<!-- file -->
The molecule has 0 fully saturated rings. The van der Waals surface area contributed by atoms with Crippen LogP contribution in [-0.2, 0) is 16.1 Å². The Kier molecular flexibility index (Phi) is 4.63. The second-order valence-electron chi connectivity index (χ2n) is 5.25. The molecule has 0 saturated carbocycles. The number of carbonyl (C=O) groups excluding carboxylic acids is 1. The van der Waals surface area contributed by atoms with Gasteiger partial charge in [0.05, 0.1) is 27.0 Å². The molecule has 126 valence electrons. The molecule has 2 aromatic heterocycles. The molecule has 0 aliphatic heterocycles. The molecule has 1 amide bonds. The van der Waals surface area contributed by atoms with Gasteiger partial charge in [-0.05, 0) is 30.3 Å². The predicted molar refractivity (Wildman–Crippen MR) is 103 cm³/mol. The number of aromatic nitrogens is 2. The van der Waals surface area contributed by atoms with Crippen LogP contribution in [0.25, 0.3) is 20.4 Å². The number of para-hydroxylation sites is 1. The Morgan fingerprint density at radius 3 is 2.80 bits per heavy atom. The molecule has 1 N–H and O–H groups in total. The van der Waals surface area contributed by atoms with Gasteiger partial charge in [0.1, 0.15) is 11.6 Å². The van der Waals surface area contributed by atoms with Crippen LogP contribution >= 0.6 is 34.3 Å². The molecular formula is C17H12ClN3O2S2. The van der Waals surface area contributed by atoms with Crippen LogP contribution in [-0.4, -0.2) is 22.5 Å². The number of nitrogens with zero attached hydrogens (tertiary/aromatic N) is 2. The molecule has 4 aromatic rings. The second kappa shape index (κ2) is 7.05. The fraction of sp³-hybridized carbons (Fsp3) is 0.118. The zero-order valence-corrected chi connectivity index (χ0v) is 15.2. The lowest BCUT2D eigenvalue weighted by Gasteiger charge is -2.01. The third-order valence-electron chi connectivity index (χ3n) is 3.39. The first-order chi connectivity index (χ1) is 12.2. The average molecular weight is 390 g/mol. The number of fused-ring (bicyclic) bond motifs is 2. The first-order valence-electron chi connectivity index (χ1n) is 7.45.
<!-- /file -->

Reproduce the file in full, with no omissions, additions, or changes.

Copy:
The molecule has 0 fully saturated rings. The van der Waals surface area contributed by atoms with Crippen LogP contribution in [-0.2, 0) is 16.1 Å². The Kier molecular flexibility index (Phi) is 4.63. The second-order valence-electron chi connectivity index (χ2n) is 5.25. The molecule has 0 saturated carbocycles. The number of carbonyl (C=O) groups excluding carboxylic acids is 1. The van der Waals surface area contributed by atoms with Gasteiger partial charge in [0.05, 0.1) is 27.0 Å². The molecule has 126 valence electrons. The molecule has 2 aromatic heterocycles. The molecule has 0 aliphatic heterocycles. The molecule has 1 amide bonds. The van der Waals surface area contributed by atoms with Gasteiger partial charge in [-0.05, 0) is 30.3 Å². The predicted molar refractivity (Wildman–Crippen MR) is 103 cm³/mol. The number of aromatic nitrogens is 2. The van der Waals surface area contributed by atoms with Crippen LogP contribution in [0.25, 0.3) is 20.4 Å². The number of para-hydroxylation sites is 1. The Morgan fingerprint density at radius 3 is 2.80 bits per heavy atom. The molecule has 1 N–H and O–H groups in total. The van der Waals surface area contributed by atoms with Gasteiger partial charge in [0.1, 0.15) is 11.6 Å². The van der Waals surface area contributed by atoms with Crippen LogP contribution >= 0.6 is 34.3 Å². The molecular formula is C17H12ClN3O2S2. The van der Waals surface area contributed by atoms with Crippen LogP contribution in [-0.4, -0.2) is 22.5 Å². The number of nitrogens with zero attached hydrogens (tertiary/aromatic N) is 2. The molecule has 4 aromatic rings. The second kappa shape index (κ2) is 7.05. The fraction of sp³-hybridized carbons (Fsp3) is 0.118. The zero-order valence-corrected chi connectivity index (χ0v) is 15.2. The lowest BCUT2D eigenvalue weighted by Gasteiger charge is -2.01. The third-order valence-electron chi connectivity index (χ3n) is 3.39. The first-order chi connectivity index (χ1) is 12.2. The average molecular weight is 390 g/mol. The number of fused-ring (bicyclic) bond motifs is 2. The first-order valence-electron chi connectivity index (χ1n) is 7.45.